Godfather of Soul hasn’t been buried

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By KATRINA A. GOGGINS, Associated Press Writer 1/9/06

The body of soul singer James Brown has yet to be buried as attorneys and his children work to settle issues surrounding his estate, including where he will be laid to rest.

For now, his body lies in a sealed casket in his home on Beech Island, said Charles Reid, manager of the C.A. Reid Funeral Home in Augusta, Ga., which handled the services.

Brown died of heart failure Dec. 25 at age 73. His will has yet to be filed, said Buddy Dallas, an attorney for the singer.

The room where Brown’s body lies is being kept at a controlled temperature, and security guards keep watch, Reid said.

The funeral home delivered Brown’s body after services Dec. 30, Reid said.

Brown’s home has been locked since hours after his death to protect his memorabilia, furnishing, clothes and other personal items, Dallas said.

Tomi Rae Hynie, Brown’s partner, said shortly after his death that she encountered locked gates as she tried to get into the home she says she shared with the singer and their 5-year-old son.

If anybody in your family ever used the term “Nigga S@#t”, this is what they were referring to.  Al Sharpton loved the Godfather so much that he assumed control of his funeral and hogged the spotlight. Too bad he couldn’t get the Godfather buried properly. Now, he wants to run for President?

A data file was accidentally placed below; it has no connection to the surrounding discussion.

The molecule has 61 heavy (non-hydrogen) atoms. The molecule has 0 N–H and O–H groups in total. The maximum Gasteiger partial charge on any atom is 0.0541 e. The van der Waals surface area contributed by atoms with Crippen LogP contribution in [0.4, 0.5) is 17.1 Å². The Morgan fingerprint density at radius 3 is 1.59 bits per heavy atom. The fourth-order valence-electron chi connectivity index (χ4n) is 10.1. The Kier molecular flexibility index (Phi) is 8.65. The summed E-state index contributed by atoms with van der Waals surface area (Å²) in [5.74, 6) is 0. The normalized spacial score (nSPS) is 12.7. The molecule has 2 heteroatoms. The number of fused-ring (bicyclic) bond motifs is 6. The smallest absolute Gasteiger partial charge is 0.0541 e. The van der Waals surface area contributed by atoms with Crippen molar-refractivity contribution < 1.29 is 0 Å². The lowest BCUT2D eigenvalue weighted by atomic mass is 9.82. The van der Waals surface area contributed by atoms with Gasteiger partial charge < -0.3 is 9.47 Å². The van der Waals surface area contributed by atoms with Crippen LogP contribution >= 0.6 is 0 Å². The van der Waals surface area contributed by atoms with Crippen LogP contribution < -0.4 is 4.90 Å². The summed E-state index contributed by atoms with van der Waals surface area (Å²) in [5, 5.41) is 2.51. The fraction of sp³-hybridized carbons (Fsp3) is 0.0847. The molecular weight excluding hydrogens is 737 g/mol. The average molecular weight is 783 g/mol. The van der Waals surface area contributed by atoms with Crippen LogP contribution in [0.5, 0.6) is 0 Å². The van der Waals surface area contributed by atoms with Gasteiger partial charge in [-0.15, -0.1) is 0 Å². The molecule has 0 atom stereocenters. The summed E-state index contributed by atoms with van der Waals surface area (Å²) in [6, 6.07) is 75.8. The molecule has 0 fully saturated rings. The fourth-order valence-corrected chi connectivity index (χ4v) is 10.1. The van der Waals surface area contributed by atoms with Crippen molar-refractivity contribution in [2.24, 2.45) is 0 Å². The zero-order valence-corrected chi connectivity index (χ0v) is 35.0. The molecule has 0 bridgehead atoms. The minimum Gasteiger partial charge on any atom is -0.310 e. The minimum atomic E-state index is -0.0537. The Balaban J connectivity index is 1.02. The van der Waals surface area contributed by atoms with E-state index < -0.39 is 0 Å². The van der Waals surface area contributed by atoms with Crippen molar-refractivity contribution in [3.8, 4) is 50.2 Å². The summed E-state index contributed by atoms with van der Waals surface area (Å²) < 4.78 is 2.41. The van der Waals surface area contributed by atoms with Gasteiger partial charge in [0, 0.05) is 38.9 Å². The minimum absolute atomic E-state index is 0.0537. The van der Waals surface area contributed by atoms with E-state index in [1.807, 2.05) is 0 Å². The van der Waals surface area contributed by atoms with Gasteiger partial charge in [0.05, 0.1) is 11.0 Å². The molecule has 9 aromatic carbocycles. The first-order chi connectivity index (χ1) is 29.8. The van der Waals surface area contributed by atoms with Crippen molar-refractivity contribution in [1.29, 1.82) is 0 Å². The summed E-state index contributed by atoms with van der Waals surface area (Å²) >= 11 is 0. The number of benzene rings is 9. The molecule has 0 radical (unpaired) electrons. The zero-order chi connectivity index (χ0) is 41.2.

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Al Sharpton considering 2008 bid

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By The Associated Press Tue Jan 9, 8:01 AM ET

Civil rights activist Al Sharpton said Monday he is seriously considering a run for president. “I don’t hear any reason not to,” Sharpton, 52, said in an interview during an urban affairs conference sponsored by another civil rights leader, the Rev. Jesse Jackson.

“If we’re talking about the urban agenda, can you tell me anybody else in the field who’s representing that right now?” Sharpton asked. “We clearly have a reason to run, and whether we do it or not we’ll see over the next couple of months.”

Sharpton mounted a long-shot bid for the White House in 2004, in which his wit and fiery denunciation of President Bush often enlivened Democratic primary debates. He dropped out of the race after losing several state primaries and endorsed the eventual nominee, Massachusetts Sen. John Kerry.

Despite widespread interest in the likely candidacy of another influential black Democrat, Illinois Sen. Barack Obama (news, bio, voting record), Sharpton said he’s heard little substantive discussion of issues that might influence his decision about running.

“Right now we’re hearing a lot of media razzle dazzle,” Sharpton said. “I’m not hearing a lot of meat, or a lot of content. I think when the meat hits the fire, we’ll find out if it’s just fat or if there’s some real meat there.”